Tobacco industry ‘preyed on’ governments during COVID-19 — report

4 November 2021

Jenny Lei Ravelo Source: devex

The COVID-19 pandemic has created opportunities for the tobacco industry to promote itself and its products in a number of countries, according to a new report that evaluated how well countries fend off interference from the tobacco industry based on civil society reports from 80 countries.

“Although smoking is identified as a risk factor for more severe symptoms of COVID-19, for the tobacco industry, it was business as usual,” said Dr. Mary Assunta, lead author of the Global Tobacco Industry Interference Index 2021, during a press briefing Tuesday.

During the pandemic, she said the industry stepped up its “charities” to the health sector at a time when countries are suffering from huge economic losses and there was an urgent need for resources.

In Indonesia, Sampoerna, a tobacco company owned by Philip Morris International, gave grocery packages and disinfectants to the East Java provincial government. In Pakistan, PMI contributed over 20 million Pakistani rupees, or over $260,000, to the government’s COVID-19 Pandemic Relief Fund. In Zambia, Japan Tobacco International contributed $300,000 to the government’s COVID-19 relief efforts.

 “It’s been a rough year. … But this money is blood money. And it should not just be accepted.”

— Anca Toma, director, Smoke Free Partnership

In these countries and eight others that received charity from the industry, the report found the tobacco industry received tax benefits in the form of reduced taxes, no tax increases, or tax exemptions.

“It’s extremely sad in the case of taxation, because this is not on the top of government agendas when we know for a fact that governments could secure funding for COVID response and recovery [through taxation], in addition to taxation being the most effective way to reduce tobacco use,” said Dr. Ulysses Dorotheo, executive director of the Southeast Asia Tobacco Control Alliance.

In Europe, several countries also accepted donations from the industry during the pandemic, including ventilators and masks, said Anca Toma, director of the Smoke Free Partnership.

“It’s been a rough year. … But this money is blood money. And it should not just be accepted, and it should not allow the tobacco industry to pretend it’s a good citizen, because it’s really not,” she said.

Toma also cited PMI’s recent acquisition of a British pharmaceutical company that specializes in developing medicines for respiratory diseases, as well as the tobacco industry’s efforts to invest in vaccine development as “another example of the shamelessness with which these big tobacco multinationals are behaving.”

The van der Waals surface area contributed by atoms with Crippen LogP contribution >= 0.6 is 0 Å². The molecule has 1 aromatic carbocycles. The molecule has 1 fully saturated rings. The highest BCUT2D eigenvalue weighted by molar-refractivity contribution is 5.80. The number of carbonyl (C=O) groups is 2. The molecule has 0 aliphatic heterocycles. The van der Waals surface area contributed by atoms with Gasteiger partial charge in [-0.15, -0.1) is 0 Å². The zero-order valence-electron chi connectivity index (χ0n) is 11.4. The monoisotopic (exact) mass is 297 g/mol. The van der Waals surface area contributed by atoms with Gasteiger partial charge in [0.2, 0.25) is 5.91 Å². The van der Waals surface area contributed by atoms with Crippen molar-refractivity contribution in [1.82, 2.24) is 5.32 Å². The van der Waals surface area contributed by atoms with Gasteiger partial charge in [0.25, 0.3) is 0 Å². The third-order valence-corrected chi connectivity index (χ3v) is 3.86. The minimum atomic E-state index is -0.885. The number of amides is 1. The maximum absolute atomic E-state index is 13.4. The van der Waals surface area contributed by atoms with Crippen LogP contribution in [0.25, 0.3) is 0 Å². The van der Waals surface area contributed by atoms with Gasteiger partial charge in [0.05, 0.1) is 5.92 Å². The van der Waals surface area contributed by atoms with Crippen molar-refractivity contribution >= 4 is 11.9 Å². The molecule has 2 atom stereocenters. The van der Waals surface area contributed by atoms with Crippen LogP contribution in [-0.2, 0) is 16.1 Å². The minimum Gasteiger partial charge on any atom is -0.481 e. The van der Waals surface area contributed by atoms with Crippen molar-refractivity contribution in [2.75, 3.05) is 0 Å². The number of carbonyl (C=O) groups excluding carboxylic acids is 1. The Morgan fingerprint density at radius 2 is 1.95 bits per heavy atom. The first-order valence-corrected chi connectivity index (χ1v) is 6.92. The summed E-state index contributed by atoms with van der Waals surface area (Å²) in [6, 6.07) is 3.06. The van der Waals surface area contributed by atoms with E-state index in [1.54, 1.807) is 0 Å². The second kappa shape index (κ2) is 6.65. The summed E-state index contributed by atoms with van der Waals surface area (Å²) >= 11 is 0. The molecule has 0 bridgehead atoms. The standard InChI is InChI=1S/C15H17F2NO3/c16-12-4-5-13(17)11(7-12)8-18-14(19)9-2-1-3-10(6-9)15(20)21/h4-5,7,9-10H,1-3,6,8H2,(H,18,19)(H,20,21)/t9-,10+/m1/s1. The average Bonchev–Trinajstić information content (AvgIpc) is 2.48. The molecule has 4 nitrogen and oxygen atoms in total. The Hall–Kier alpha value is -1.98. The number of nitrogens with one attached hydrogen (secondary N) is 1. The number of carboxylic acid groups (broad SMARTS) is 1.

Meanwhile, in countries such as Bangladesh, Jordan, Sudan, and Malaysia, cigarettes were deemed “essential items” that can be sold during lockdowns. In Iraq, the trade ministry distributed cigarettes along with its free food ration program to poor families. In Uruguay, the government revised a ban on electronic smoking devices that has been in place since 2009 to allow the marketing of heated tobacco products.

In Kenya, cigarettes were also initially listed as an “essential” item in 2020, and were only dropped in March 2021. In South Africa, the tobacco industry challenged the government after it banned cigarette sales during lockdown.

“When you look at those two cases in the region, you can see how vulnerable we are in Africa,” said Leonce Sessou, executive secretary of the African Tobacco Control Alliance.

Her Royal Highness Princess Dina Mired of Jordan, a tobacco control advocate, said tobacco companies preyed on governments during the pandemic.

“They prey [on] these very difficult times, when people are busy with other more immediate things [such as] putting food on the table, finding jobs, etc. And, unfortunately, they have a field day in our countries,” she said.

Assunta said however that there are low- and middle-income countries, such as Uganda, that have done well in preventing tobacco industry interference over the past year, which shows it isn’t “expensive” for countries to protect themselves from tobacco industry interference.

Given that public health is currently on top of government agendas worldwide, “now really is the time to … step up tobacco control,” she said.